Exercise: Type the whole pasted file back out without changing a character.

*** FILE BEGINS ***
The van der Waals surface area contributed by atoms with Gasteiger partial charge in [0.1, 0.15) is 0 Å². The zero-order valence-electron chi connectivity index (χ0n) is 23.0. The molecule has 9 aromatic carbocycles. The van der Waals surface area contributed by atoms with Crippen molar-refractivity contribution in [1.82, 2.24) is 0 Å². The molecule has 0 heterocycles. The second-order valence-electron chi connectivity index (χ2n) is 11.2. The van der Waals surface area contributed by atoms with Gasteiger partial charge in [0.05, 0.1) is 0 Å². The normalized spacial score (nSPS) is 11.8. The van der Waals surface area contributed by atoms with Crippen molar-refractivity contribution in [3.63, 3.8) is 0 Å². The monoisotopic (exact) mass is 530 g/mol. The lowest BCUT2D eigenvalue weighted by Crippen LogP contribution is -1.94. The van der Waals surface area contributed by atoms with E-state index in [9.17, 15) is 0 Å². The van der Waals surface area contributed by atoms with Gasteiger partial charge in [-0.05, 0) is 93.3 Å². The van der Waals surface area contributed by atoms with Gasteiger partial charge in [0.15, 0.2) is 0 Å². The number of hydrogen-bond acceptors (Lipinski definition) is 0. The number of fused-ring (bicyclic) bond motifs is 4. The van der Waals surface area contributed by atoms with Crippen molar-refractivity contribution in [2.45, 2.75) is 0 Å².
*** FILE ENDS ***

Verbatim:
The van der Waals surface area contributed by atoms with Gasteiger partial charge in [0.1, 0.15) is 0 Å². The zero-order valence-electron chi connectivity index (χ0n) is 23.0. The molecule has 9 aromatic carbocycles. The van der Waals surface area contributed by atoms with Crippen molar-refractivity contribution in [1.82, 2.24) is 0 Å². The molecule has 0 heterocycles. The second-order valence-electron chi connectivity index (χ2n) is 11.2. The van der Waals surface area contributed by atoms with Gasteiger partial charge in [0.05, 0.1) is 0 Å². The normalized spacial score (nSPS) is 11.8. The van der Waals surface area contributed by atoms with Crippen molar-refractivity contribution in [3.63, 3.8) is 0 Å². The monoisotopic (exact) mass is 530 g/mol. The lowest BCUT2D eigenvalue weighted by Crippen LogP contribution is -1.94. The van der Waals surface area contributed by atoms with E-state index in [9.17, 15) is 0 Å². The van der Waals surface area contributed by atoms with Gasteiger partial charge in [-0.05, 0) is 93.3 Å². The van der Waals surface area contributed by atoms with Gasteiger partial charge in [0.15, 0.2) is 0 Å². The number of hydrogen-bond acceptors (Lipinski definition) is 0. The number of fused-ring (bicyclic) bond motifs is 4. The van der Waals surface area contributed by atoms with Crippen molar-refractivity contribution in [2.45, 2.75) is 0 Å².